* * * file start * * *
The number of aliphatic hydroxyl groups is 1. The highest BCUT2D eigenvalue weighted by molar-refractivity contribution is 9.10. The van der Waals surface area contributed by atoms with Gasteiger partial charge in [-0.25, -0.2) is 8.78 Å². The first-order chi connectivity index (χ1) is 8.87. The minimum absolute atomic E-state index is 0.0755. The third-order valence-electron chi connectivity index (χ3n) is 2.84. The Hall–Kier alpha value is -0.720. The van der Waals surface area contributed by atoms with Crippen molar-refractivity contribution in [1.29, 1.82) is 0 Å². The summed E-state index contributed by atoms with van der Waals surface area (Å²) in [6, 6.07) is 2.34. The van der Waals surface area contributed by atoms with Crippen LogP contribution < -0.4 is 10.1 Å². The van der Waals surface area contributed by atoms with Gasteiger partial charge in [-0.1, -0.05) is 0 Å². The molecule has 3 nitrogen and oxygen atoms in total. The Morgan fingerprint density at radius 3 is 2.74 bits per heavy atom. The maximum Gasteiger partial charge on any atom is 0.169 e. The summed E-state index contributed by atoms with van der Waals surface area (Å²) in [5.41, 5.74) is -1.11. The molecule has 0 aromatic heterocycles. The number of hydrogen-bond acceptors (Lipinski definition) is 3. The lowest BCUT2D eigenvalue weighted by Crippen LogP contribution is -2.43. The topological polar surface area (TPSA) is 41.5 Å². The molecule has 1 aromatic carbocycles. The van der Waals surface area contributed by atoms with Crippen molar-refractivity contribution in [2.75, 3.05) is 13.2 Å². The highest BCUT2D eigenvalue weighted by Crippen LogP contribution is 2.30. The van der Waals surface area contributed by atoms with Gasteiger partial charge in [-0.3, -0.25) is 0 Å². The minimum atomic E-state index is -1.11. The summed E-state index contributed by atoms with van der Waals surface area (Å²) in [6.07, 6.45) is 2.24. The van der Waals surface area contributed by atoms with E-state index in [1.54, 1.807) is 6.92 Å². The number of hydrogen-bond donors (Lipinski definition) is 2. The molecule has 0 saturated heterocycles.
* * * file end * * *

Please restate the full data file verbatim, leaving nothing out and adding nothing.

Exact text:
The number of aliphatic hydroxyl groups is 1. The highest BCUT2D eigenvalue weighted by molar-refractivity contribution is 9.10. The van der Waals surface area contributed by atoms with Gasteiger partial charge in [-0.25, -0.2) is 8.78 Å². The first-order chi connectivity index (χ1) is 8.87. The minimum absolute atomic E-state index is 0.0755. The third-order valence-electron chi connectivity index (χ3n) is 2.84. The Hall–Kier alpha value is -0.720. The van der Waals surface area contributed by atoms with Crippen molar-refractivity contribution in [1.29, 1.82) is 0 Å². The summed E-state index contributed by atoms with van der Waals surface area (Å²) in [6, 6.07) is 2.34. The van der Waals surface area contributed by atoms with Crippen LogP contribution < -0.4 is 10.1 Å². The van der Waals surface area contributed by atoms with Gasteiger partial charge in [-0.1, -0.05) is 0 Å². The molecule has 3 nitrogen and oxygen atoms in total. The Morgan fingerprint density at radius 3 is 2.74 bits per heavy atom. The maximum Gasteiger partial charge on any atom is 0.169 e. The summed E-state index contributed by atoms with van der Waals surface area (Å²) in [5.41, 5.74) is -1.11. The molecule has 0 aromatic heterocycles. The number of hydrogen-bond acceptors (Lipinski definition) is 3. The lowest BCUT2D eigenvalue weighted by Crippen LogP contribution is -2.43. The topological polar surface area (TPSA) is 41.5 Å². The molecule has 1 aromatic carbocycles. The van der Waals surface area contributed by atoms with Crippen molar-refractivity contribution in [2.75, 3.05) is 13.2 Å². The highest BCUT2D eigenvalue weighted by Crippen LogP contribution is 2.30. The van der Waals surface area contributed by atoms with Gasteiger partial charge in [-0.3, -0.25) is 0 Å². The minimum atomic E-state index is -1.11. The summed E-state index contributed by atoms with van der Waals surface area (Å²) in [6.07, 6.45) is 2.24. The van der Waals surface area contributed by atoms with E-state index in [1.54, 1.807) is 6.92 Å². The number of hydrogen-bond donors (Lipinski definition) is 2. The molecule has 0 saturated heterocycles.